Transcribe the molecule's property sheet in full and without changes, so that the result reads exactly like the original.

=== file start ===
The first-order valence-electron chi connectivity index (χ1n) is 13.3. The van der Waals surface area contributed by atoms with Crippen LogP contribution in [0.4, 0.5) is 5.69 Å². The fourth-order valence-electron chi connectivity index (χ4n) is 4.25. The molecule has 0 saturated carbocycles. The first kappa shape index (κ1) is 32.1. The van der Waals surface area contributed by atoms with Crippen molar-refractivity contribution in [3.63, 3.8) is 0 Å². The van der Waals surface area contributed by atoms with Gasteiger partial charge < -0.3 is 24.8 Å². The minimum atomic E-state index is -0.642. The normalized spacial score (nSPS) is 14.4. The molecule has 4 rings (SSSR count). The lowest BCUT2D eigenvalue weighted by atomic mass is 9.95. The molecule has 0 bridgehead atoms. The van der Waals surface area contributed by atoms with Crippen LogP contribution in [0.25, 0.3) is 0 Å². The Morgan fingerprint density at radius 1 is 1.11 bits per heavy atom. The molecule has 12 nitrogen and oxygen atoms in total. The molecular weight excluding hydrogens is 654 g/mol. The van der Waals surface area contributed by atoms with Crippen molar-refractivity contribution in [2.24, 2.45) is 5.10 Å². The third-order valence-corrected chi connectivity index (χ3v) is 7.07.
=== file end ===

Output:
The first-order valence-electron chi connectivity index (χ1n) is 13.3. The van der Waals surface area contributed by atoms with Crippen LogP contribution in [0.4, 0.5) is 5.69 Å². The fourth-order valence-electron chi connectivity index (χ4n) is 4.25. The molecule has 0 saturated carbocycles. The first kappa shape index (κ1) is 32.1. The van der Waals surface area contributed by atoms with Crippen molar-refractivity contribution in [3.63, 3.8) is 0 Å². The van der Waals surface area contributed by atoms with Gasteiger partial charge < -0.3 is 24.8 Å². The minimum atomic E-state index is -0.642. The normalized spacial score (nSPS) is 14.4. The molecule has 4 rings (SSSR count). The lowest BCUT2D eigenvalue weighted by atomic mass is 9.95. The molecule has 0 bridgehead atoms. The van der Waals surface area contributed by atoms with Crippen LogP contribution in [0.25, 0.3) is 0 Å². The Morgan fingerprint density at radius 1 is 1.11 bits per heavy atom. The molecule has 12 nitrogen and oxygen atoms in total. The molecular weight excluding hydrogens is 654 g/mol. The van der Waals surface area contributed by atoms with Crippen molar-refractivity contribution in [2.24, 2.45) is 5.10 Å². The third-order valence-corrected chi connectivity index (χ3v) is 7.07.